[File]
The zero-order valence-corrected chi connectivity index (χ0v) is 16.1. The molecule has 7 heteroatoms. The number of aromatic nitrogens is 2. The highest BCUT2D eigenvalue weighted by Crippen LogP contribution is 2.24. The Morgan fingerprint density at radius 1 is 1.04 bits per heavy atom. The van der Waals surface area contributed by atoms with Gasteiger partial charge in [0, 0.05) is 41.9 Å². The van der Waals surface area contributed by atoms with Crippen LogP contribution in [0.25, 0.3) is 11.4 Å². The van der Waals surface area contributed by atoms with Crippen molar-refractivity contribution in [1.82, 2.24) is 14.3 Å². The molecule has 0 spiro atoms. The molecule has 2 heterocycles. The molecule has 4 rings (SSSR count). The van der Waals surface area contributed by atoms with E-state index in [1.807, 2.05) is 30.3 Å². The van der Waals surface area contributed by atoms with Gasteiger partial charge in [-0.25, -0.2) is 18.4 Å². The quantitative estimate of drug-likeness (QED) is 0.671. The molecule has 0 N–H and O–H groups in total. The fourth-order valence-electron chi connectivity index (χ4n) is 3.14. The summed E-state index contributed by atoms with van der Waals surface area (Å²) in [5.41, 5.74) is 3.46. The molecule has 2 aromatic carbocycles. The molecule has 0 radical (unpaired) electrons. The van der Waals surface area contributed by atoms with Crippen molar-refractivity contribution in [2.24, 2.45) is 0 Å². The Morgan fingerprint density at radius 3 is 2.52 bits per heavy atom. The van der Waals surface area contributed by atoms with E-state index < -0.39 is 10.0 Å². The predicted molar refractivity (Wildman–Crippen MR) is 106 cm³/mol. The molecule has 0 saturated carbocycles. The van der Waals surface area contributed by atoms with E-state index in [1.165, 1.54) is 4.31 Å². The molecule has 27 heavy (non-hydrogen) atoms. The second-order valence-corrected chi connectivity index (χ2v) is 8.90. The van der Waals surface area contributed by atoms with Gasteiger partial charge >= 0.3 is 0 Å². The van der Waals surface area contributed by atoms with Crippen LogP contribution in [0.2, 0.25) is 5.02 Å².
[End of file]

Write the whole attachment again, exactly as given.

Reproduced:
The zero-order valence-corrected chi connectivity index (χ0v) is 16.1. The molecule has 7 heteroatoms. The number of aromatic nitrogens is 2. The highest BCUT2D eigenvalue weighted by Crippen LogP contribution is 2.24. The Morgan fingerprint density at radius 1 is 1.04 bits per heavy atom. The van der Waals surface area contributed by atoms with Gasteiger partial charge in [0, 0.05) is 41.9 Å². The van der Waals surface area contributed by atoms with Crippen LogP contribution in [0.25, 0.3) is 11.4 Å². The van der Waals surface area contributed by atoms with Crippen molar-refractivity contribution in [1.82, 2.24) is 14.3 Å². The molecule has 0 spiro atoms. The molecule has 2 heterocycles. The molecule has 4 rings (SSSR count). The van der Waals surface area contributed by atoms with E-state index in [1.807, 2.05) is 30.3 Å². The van der Waals surface area contributed by atoms with Gasteiger partial charge in [-0.25, -0.2) is 18.4 Å². The quantitative estimate of drug-likeness (QED) is 0.671. The molecule has 0 N–H and O–H groups in total. The fourth-order valence-electron chi connectivity index (χ4n) is 3.14. The summed E-state index contributed by atoms with van der Waals surface area (Å²) in [5.41, 5.74) is 3.46. The molecule has 2 aromatic carbocycles. The molecule has 0 radical (unpaired) electrons. The van der Waals surface area contributed by atoms with Crippen molar-refractivity contribution in [2.24, 2.45) is 0 Å². The Morgan fingerprint density at radius 3 is 2.52 bits per heavy atom. The van der Waals surface area contributed by atoms with E-state index < -0.39 is 10.0 Å². The predicted molar refractivity (Wildman–Crippen MR) is 106 cm³/mol. The molecule has 0 saturated carbocycles. The van der Waals surface area contributed by atoms with E-state index in [1.165, 1.54) is 4.31 Å². The molecule has 27 heavy (non-hydrogen) atoms. The second-order valence-corrected chi connectivity index (χ2v) is 8.90. The van der Waals surface area contributed by atoms with Gasteiger partial charge >= 0.3 is 0 Å². The van der Waals surface area contributed by atoms with Crippen LogP contribution in [0.2, 0.25) is 5.02 Å².